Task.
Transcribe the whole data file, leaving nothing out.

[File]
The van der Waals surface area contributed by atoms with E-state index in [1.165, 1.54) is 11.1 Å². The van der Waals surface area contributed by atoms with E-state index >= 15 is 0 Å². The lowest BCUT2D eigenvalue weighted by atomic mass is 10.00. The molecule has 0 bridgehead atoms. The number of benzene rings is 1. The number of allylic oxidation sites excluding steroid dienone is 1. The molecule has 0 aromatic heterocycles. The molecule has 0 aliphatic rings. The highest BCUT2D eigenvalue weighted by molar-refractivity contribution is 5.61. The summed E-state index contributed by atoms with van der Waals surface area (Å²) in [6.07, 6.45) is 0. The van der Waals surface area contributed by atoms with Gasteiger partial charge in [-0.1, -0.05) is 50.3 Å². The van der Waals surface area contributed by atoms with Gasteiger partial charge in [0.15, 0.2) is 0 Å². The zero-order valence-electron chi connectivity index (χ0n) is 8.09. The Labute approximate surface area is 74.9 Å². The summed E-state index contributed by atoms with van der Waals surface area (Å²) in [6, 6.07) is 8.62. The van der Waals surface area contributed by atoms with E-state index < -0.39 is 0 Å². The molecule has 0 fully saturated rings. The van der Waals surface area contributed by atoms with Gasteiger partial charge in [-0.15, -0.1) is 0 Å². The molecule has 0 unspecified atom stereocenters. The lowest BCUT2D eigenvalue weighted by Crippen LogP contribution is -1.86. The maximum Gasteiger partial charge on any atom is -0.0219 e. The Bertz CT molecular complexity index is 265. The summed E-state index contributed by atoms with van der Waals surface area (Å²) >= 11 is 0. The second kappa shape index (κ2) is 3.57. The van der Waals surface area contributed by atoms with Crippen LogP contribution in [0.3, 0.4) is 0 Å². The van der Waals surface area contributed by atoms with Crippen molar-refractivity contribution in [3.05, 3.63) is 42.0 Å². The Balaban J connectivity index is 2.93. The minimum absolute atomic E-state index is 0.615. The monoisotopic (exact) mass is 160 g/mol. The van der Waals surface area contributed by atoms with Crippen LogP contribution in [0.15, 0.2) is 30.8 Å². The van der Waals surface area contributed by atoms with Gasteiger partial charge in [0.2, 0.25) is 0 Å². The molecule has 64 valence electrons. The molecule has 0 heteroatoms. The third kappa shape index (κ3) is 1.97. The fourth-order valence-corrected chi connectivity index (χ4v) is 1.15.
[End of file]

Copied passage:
The van der Waals surface area contributed by atoms with E-state index in [1.165, 1.54) is 11.1 Å². The van der Waals surface area contributed by atoms with E-state index >= 15 is 0 Å². The lowest BCUT2D eigenvalue weighted by atomic mass is 10.00. The molecule has 0 bridgehead atoms. The number of benzene rings is 1. The number of allylic oxidation sites excluding steroid dienone is 1. The molecule has 0 aromatic heterocycles. The molecule has 0 aliphatic rings. The highest BCUT2D eigenvalue weighted by molar-refractivity contribution is 5.61. The summed E-state index contributed by atoms with van der Waals surface area (Å²) in [6.07, 6.45) is 0. The van der Waals surface area contributed by atoms with Gasteiger partial charge in [-0.1, -0.05) is 50.3 Å². The van der Waals surface area contributed by atoms with Gasteiger partial charge in [0.15, 0.2) is 0 Å². The zero-order valence-electron chi connectivity index (χ0n) is 8.09. The Labute approximate surface area is 74.9 Å². The summed E-state index contributed by atoms with van der Waals surface area (Å²) in [6, 6.07) is 8.62. The van der Waals surface area contributed by atoms with E-state index < -0.39 is 0 Å². The molecule has 0 fully saturated rings. The van der Waals surface area contributed by atoms with Gasteiger partial charge in [-0.15, -0.1) is 0 Å². The molecule has 0 unspecified atom stereocenters. The lowest BCUT2D eigenvalue weighted by Crippen LogP contribution is -1.86. The maximum Gasteiger partial charge on any atom is -0.0219 e. The Bertz CT molecular complexity index is 265. The summed E-state index contributed by atoms with van der Waals surface area (Å²) >= 11 is 0. The second kappa shape index (κ2) is 3.57. The van der Waals surface area contributed by atoms with Crippen LogP contribution in [0.3, 0.4) is 0 Å². The van der Waals surface area contributed by atoms with Crippen molar-refractivity contribution in [3.05, 3.63) is 42.0 Å². The Balaban J connectivity index is 2.93. The minimum absolute atomic E-state index is 0.615. The monoisotopic (exact) mass is 160 g/mol. The van der Waals surface area contributed by atoms with Crippen LogP contribution in [0.15, 0.2) is 30.8 Å². The van der Waals surface area contributed by atoms with Gasteiger partial charge in [0.2, 0.25) is 0 Å². The molecule has 64 valence electrons. The molecule has 0 heteroatoms. The third kappa shape index (κ3) is 1.97. The fourth-order valence-corrected chi connectivity index (χ4v) is 1.15.